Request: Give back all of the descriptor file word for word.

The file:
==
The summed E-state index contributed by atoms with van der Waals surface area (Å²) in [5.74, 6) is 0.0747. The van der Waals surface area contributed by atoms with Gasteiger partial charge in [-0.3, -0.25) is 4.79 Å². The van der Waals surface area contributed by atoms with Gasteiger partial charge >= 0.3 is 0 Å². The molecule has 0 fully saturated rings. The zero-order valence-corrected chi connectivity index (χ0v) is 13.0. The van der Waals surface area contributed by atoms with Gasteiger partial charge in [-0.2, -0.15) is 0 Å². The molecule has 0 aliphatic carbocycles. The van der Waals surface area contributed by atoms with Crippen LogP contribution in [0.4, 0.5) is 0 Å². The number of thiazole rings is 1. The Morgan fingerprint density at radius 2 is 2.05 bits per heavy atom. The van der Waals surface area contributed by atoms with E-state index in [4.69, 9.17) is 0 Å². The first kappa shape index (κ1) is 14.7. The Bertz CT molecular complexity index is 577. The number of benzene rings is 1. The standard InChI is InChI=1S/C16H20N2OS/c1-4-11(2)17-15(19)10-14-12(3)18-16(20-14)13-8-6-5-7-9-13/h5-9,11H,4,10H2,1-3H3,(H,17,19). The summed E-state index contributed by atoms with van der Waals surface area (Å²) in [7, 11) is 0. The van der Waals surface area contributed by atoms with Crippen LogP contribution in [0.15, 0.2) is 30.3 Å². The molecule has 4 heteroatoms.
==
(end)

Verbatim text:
The summed E-state index contributed by atoms with van der Waals surface area (Å²) in [5.74, 6) is 0.0747. The van der Waals surface area contributed by atoms with Gasteiger partial charge in [-0.3, -0.25) is 4.79 Å². The van der Waals surface area contributed by atoms with Gasteiger partial charge >= 0.3 is 0 Å². The molecule has 0 fully saturated rings. The zero-order valence-corrected chi connectivity index (χ0v) is 13.0. The van der Waals surface area contributed by atoms with Gasteiger partial charge in [-0.2, -0.15) is 0 Å². The molecule has 0 aliphatic carbocycles. The van der Waals surface area contributed by atoms with Crippen LogP contribution in [0.4, 0.5) is 0 Å². The number of thiazole rings is 1. The Morgan fingerprint density at radius 2 is 2.05 bits per heavy atom. The van der Waals surface area contributed by atoms with E-state index in [4.69, 9.17) is 0 Å². The first kappa shape index (κ1) is 14.7. The Bertz CT molecular complexity index is 577. The number of benzene rings is 1. The standard InChI is InChI=1S/C16H20N2OS/c1-4-11(2)17-15(19)10-14-12(3)18-16(20-14)13-8-6-5-7-9-13/h5-9,11H,4,10H2,1-3H3,(H,17,19). The summed E-state index contributed by atoms with van der Waals surface area (Å²) in [7, 11) is 0. The van der Waals surface area contributed by atoms with Crippen LogP contribution in [0.15, 0.2) is 30.3 Å². The molecule has 4 heteroatoms.